Land swaps can wait, but Israel should deal with the settlements too deep in the West Bank ever to be part of Israel. It must start policing them and stop them from expanding further. It needs to be clear that the 100,000 or so settlers who live in them will eventually have to move or come under Palestinian rule.

This is too hard for the Israelis and Palestinians to do on their own, so the outside world must be involved. Under Oslo, America was the sponsor, but it struggled to exert pressure on Israel, which can muster formidable support in Congress.

This time, the Arab world should play a decisive role. Under the Abraham accords, negotiated during the Trump administration, several countries recognised Israel. That was part of a vision for the Middle East based around trade and prosperity rather than ideology. Their money will be required to rebuild Gaza. Their soldiers can help provide security when Israel leaves the strip, which should happen as early as possible. If they work together, they can starve Hamas of money and shelter, diverting funds to reconstruction instead. Their heft can give a transitional Palestinian leader diplomatic cover while he establishes himself and his administration.

The key is early pressure exerted by America and Saudi Arabia on Israel and the Palestinians. The PA argues that peace could be kick-started if America and the European Union sent Israel a signal by recognising a Palestinian state upfront—an idea endorsed by Spain, which holds the EU presidency. America should fulfil its promise to open a diplomatic mission for the Palestinians in Jerusalem. But full recognition of Palestine by the West and of Israel by Saudi Arabia should be held out as rewards for the future, as an incentive for progress.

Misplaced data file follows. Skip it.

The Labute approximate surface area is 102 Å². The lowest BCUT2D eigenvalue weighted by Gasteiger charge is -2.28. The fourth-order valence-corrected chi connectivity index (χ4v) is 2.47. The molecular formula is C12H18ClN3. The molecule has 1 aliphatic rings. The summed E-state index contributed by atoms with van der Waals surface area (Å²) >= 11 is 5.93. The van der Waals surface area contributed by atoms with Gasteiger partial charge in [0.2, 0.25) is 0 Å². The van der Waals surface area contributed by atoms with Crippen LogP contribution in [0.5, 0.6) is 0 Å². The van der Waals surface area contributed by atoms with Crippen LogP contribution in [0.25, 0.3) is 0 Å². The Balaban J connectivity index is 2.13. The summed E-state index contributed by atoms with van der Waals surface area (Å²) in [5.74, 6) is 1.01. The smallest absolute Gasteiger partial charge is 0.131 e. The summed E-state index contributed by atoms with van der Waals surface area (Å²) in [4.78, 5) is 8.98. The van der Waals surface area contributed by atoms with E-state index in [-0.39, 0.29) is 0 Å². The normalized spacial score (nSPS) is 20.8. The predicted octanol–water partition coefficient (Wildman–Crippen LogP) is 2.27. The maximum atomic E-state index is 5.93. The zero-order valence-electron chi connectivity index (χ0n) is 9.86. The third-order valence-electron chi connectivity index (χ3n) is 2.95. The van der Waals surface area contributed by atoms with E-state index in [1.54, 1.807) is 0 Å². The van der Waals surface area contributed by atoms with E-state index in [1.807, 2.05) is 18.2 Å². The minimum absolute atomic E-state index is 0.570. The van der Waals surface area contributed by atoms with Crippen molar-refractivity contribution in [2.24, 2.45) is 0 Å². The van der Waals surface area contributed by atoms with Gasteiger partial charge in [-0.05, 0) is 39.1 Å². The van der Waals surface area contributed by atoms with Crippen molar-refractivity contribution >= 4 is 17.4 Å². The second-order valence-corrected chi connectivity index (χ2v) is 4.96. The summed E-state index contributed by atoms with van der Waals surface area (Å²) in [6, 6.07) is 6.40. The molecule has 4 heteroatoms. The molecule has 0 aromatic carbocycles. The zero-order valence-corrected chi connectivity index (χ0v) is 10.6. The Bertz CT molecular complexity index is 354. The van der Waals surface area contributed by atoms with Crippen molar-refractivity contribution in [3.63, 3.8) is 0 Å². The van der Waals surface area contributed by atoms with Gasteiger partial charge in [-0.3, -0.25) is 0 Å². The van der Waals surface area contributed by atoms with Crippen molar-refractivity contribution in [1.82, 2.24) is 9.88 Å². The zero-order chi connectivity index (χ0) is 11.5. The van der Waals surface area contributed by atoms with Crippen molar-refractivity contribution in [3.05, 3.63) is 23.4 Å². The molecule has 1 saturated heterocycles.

Time for that is short. Israel’s anti-Palestinian right will remain strong. Once this government falls, the next may have only a single term to rekindle Israelis’ faith that peace is possible. In the PA a new leader will face enemies who got fat under today’s rotten system. Whatever remains of Hamas will seek to wreck peace, as will Iran and its proxies, who thrive on chaos and strife. The Biden administration may be willing to press Israel; a Trump administration might not. If permanent war is not to ruin two nations, Israelis, Palestinians and all who cherish them must seize the moment.